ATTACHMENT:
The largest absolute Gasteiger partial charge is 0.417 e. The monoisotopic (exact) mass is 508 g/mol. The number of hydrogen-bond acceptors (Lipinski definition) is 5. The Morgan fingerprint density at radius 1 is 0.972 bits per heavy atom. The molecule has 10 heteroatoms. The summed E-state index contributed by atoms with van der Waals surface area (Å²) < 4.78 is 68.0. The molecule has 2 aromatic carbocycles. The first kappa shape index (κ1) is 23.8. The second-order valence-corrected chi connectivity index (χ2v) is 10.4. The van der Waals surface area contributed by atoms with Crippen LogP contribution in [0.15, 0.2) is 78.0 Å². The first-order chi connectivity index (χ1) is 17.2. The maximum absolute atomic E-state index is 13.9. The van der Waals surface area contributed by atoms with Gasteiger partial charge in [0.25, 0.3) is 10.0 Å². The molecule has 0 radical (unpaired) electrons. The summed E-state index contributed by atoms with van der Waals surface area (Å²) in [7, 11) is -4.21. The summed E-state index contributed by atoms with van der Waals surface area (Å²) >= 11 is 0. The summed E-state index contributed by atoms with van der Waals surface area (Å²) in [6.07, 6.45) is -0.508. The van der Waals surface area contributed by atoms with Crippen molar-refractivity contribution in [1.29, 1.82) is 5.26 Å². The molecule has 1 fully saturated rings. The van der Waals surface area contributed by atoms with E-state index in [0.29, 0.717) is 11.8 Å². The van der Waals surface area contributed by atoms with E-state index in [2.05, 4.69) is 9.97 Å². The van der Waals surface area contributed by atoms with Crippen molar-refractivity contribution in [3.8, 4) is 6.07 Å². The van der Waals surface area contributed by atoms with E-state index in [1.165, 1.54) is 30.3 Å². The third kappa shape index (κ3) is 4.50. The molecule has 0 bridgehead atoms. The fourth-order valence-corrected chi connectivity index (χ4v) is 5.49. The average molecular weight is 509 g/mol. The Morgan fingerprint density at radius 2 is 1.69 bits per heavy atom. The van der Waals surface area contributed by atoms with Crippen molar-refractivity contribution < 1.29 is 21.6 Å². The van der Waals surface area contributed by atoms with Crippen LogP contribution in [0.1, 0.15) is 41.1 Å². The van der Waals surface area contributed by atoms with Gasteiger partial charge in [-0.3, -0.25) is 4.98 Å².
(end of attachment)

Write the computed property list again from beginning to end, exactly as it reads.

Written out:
The largest absolute Gasteiger partial charge is 0.417 e. The monoisotopic (exact) mass is 508 g/mol. The number of hydrogen-bond acceptors (Lipinski definition) is 5. The Morgan fingerprint density at radius 1 is 0.972 bits per heavy atom. The molecule has 10 heteroatoms. The summed E-state index contributed by atoms with van der Waals surface area (Å²) < 4.78 is 68.0. The molecule has 2 aromatic carbocycles. The first kappa shape index (κ1) is 23.8. The second-order valence-corrected chi connectivity index (χ2v) is 10.4. The van der Waals surface area contributed by atoms with Crippen LogP contribution in [0.15, 0.2) is 78.0 Å². The first-order chi connectivity index (χ1) is 17.2. The maximum absolute atomic E-state index is 13.9. The van der Waals surface area contributed by atoms with Gasteiger partial charge in [0.25, 0.3) is 10.0 Å². The molecule has 0 radical (unpaired) electrons. The summed E-state index contributed by atoms with van der Waals surface area (Å²) in [7, 11) is -4.21. The summed E-state index contributed by atoms with van der Waals surface area (Å²) >= 11 is 0. The summed E-state index contributed by atoms with van der Waals surface area (Å²) in [6.07, 6.45) is -0.508. The van der Waals surface area contributed by atoms with Crippen molar-refractivity contribution in [1.29, 1.82) is 5.26 Å². The molecule has 1 fully saturated rings. The van der Waals surface area contributed by atoms with E-state index in [0.29, 0.717) is 11.8 Å². The van der Waals surface area contributed by atoms with E-state index in [2.05, 4.69) is 9.97 Å². The van der Waals surface area contributed by atoms with Crippen molar-refractivity contribution in [3.8, 4) is 6.07 Å². The van der Waals surface area contributed by atoms with E-state index in [1.165, 1.54) is 30.3 Å². The third kappa shape index (κ3) is 4.50. The molecule has 0 bridgehead atoms. The fourth-order valence-corrected chi connectivity index (χ4v) is 5.49. The average molecular weight is 509 g/mol. The Morgan fingerprint density at radius 2 is 1.69 bits per heavy atom. The van der Waals surface area contributed by atoms with Crippen molar-refractivity contribution < 1.29 is 21.6 Å². The van der Waals surface area contributed by atoms with Crippen LogP contribution in [0.1, 0.15) is 41.1 Å². The van der Waals surface area contributed by atoms with Gasteiger partial charge in [-0.3, -0.25) is 4.98 Å².